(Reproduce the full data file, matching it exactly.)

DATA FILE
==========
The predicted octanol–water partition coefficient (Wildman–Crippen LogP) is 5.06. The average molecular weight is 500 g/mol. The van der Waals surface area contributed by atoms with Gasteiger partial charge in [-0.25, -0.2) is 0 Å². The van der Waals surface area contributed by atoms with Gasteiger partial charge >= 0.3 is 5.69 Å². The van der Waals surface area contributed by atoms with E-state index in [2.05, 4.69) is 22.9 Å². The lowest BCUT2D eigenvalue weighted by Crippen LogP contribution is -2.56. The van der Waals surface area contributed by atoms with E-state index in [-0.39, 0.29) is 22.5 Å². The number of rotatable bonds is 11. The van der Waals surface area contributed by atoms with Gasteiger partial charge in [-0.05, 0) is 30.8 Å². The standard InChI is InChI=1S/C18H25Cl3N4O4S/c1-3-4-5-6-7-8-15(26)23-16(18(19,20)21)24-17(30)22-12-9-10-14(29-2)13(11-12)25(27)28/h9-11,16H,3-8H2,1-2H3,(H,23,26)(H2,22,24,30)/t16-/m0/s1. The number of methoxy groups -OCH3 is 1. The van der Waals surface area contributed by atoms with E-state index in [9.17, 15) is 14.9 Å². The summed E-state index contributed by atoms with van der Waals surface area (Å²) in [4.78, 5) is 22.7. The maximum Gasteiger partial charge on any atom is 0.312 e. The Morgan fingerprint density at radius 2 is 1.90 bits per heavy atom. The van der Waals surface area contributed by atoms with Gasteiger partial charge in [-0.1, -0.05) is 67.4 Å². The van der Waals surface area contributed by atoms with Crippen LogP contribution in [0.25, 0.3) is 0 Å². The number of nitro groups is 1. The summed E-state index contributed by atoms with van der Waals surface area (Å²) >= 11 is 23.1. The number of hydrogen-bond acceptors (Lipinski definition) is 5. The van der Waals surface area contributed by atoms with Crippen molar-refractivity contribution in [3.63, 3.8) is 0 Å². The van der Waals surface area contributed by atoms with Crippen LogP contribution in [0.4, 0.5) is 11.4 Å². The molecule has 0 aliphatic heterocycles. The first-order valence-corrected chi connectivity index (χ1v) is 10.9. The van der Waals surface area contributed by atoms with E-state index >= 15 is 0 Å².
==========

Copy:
The predicted octanol–water partition coefficient (Wildman–Crippen LogP) is 5.06. The average molecular weight is 500 g/mol. The van der Waals surface area contributed by atoms with Gasteiger partial charge in [-0.25, -0.2) is 0 Å². The van der Waals surface area contributed by atoms with Gasteiger partial charge >= 0.3 is 5.69 Å². The van der Waals surface area contributed by atoms with E-state index in [2.05, 4.69) is 22.9 Å². The lowest BCUT2D eigenvalue weighted by Crippen LogP contribution is -2.56. The van der Waals surface area contributed by atoms with E-state index in [-0.39, 0.29) is 22.5 Å². The number of rotatable bonds is 11. The van der Waals surface area contributed by atoms with Gasteiger partial charge in [-0.05, 0) is 30.8 Å². The standard InChI is InChI=1S/C18H25Cl3N4O4S/c1-3-4-5-6-7-8-15(26)23-16(18(19,20)21)24-17(30)22-12-9-10-14(29-2)13(11-12)25(27)28/h9-11,16H,3-8H2,1-2H3,(H,23,26)(H2,22,24,30)/t16-/m0/s1. The number of methoxy groups -OCH3 is 1. The van der Waals surface area contributed by atoms with E-state index in [9.17, 15) is 14.9 Å². The summed E-state index contributed by atoms with van der Waals surface area (Å²) in [4.78, 5) is 22.7. The maximum Gasteiger partial charge on any atom is 0.312 e. The Morgan fingerprint density at radius 2 is 1.90 bits per heavy atom. The van der Waals surface area contributed by atoms with Gasteiger partial charge in [-0.1, -0.05) is 67.4 Å². The van der Waals surface area contributed by atoms with Crippen LogP contribution in [0.25, 0.3) is 0 Å². The number of nitro groups is 1. The summed E-state index contributed by atoms with van der Waals surface area (Å²) >= 11 is 23.1. The number of hydrogen-bond acceptors (Lipinski definition) is 5. The van der Waals surface area contributed by atoms with Crippen molar-refractivity contribution in [3.63, 3.8) is 0 Å². The van der Waals surface area contributed by atoms with Crippen LogP contribution in [0.4, 0.5) is 11.4 Å². The molecule has 0 aliphatic heterocycles. The first-order valence-corrected chi connectivity index (χ1v) is 10.9. The van der Waals surface area contributed by atoms with E-state index >= 15 is 0 Å².